Milan explained of the hundreds of thousands of brand-new books published every year, 50% of them do not sell a single copy. Daunting? Of course! However, this should not frighten writers from the realm of self-publishing, as many of the authors of the aforementioned digital books write poorly Some of those non-selling books are good, though, and yet they still do not sell. Why not? Milan explained, “If you want to make a living as a writer, you must think of yourself as a small business and think of your work as an art.” A big reason why many self-published authors don’t sell is because “something about their business sucks.” Milan instructs listeners that all businesses require capital when they first start out, and becoming a writer is no exception to this rule. Then Milan reminded her audience that yes, while writing requires capital at the start, a writer does not have to be best-selling to earn that investment, and then some, back. “50 Shades of Gray has sold a fuck-load of copies,” Milan said, eyes bulging. “That means 1.4% of the world population bought a copy!” However, Milan then went on to reassure people that they need not sell their book to 1.4 % of the world in order to be successes. To make a living, one only needs 0.0001% of the world’s population to purchase one’s books: not so bad after all, right?
Why did Milan ultimately crossover from being with a publisher to self-publishing? She was a success with HQN, one of the best publishers, and quit! Everybody was shocked by what she did. But Milan had already published four books with HQN, so she had avid followers, which are the key to success. Milan quit because she’d made very little money from her traditionally-published books, and her publishers pissed her off. They tried to remove all the elements in her story that somebody could object to. For example, they asked her to remove a gay character from one of her novels. Milan objected: “These elements are often what we get most excited about.” She also emphasized that while most publishers are this way, there are still some good ones. Another reason Milan left was it’s easier to take creative risks without a publisher, be that risk a character in the story or a cover. Romance novelists often despise their covers, which are selected by their publisher and who can blame these novelists? Who would want an image of a rapist advertising their book? A novel’s cover is its marketing device.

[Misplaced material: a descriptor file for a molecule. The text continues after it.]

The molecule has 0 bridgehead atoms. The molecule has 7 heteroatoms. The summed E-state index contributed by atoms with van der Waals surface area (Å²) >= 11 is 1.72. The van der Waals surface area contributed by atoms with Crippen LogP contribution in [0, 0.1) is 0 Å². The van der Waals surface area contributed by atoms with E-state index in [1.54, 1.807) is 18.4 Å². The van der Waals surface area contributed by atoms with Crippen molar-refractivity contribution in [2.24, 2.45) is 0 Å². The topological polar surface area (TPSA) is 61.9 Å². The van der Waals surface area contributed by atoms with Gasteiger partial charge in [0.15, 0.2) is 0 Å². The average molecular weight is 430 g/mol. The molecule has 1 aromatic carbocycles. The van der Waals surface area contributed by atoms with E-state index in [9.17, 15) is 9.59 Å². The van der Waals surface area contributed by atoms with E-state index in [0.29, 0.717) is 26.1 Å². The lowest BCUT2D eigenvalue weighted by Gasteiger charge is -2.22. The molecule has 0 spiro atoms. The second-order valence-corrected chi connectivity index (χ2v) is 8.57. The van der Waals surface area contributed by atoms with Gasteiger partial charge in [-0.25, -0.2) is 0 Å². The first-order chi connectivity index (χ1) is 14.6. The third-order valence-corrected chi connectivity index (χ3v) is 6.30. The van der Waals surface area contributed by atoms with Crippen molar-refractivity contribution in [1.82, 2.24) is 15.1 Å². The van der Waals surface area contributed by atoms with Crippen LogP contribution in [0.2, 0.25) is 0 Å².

Milan told people to understand that: “Super successful self-published books would generally be successful if published by publishers.” Essentially, Milan explained that a writer should choose whether to self-publish or go with a publisher based on his/her temperament. Ask yourself: are you a person more stressed by responsibilities or by not being in control? If the answer to the question is the latter (which happens to be Milan’s answer), then self-publishing is for you. “The amount of non-writing stuff you have to do is huge,” Milan explained. This “stuff” includes finding somebody to design your cover, somebody to edit your book, and many other tasks. Milan’s biggest hurdle as a self-publisher is finding good people to work with who will not quit. She pays her workers a lot of money because she is “hard to work with.”
As a closing piece of advice for aspiring authors, Milan said the best person to receive guidance from is somebody who succeeded in marketing their book last year as a new author. This is because the book market is extremely volatile. And to make writers feel better about themselves Milan reminded, “The world sucks right now for both types of publishers.” This is because everything is constantly changing. However, on the bright side for novelists, “Authors, in general, are being treated better because of self-publishing,” Milan happily told her listeners. So go forth, remember to view your writing as both a business and an art, and look to your temperament to decide what publishing is best for you.
Katherine Berko is a New York City native attending Duke University. She loves to write and hopes to one day publish her own books. Aside from writing, Katherine also enjoys singing opera, as she graduated from LaGuardia High School of the Arts. She travels as much as she can, from the ruins of Machu Picchu to the pagodas of Myanmar.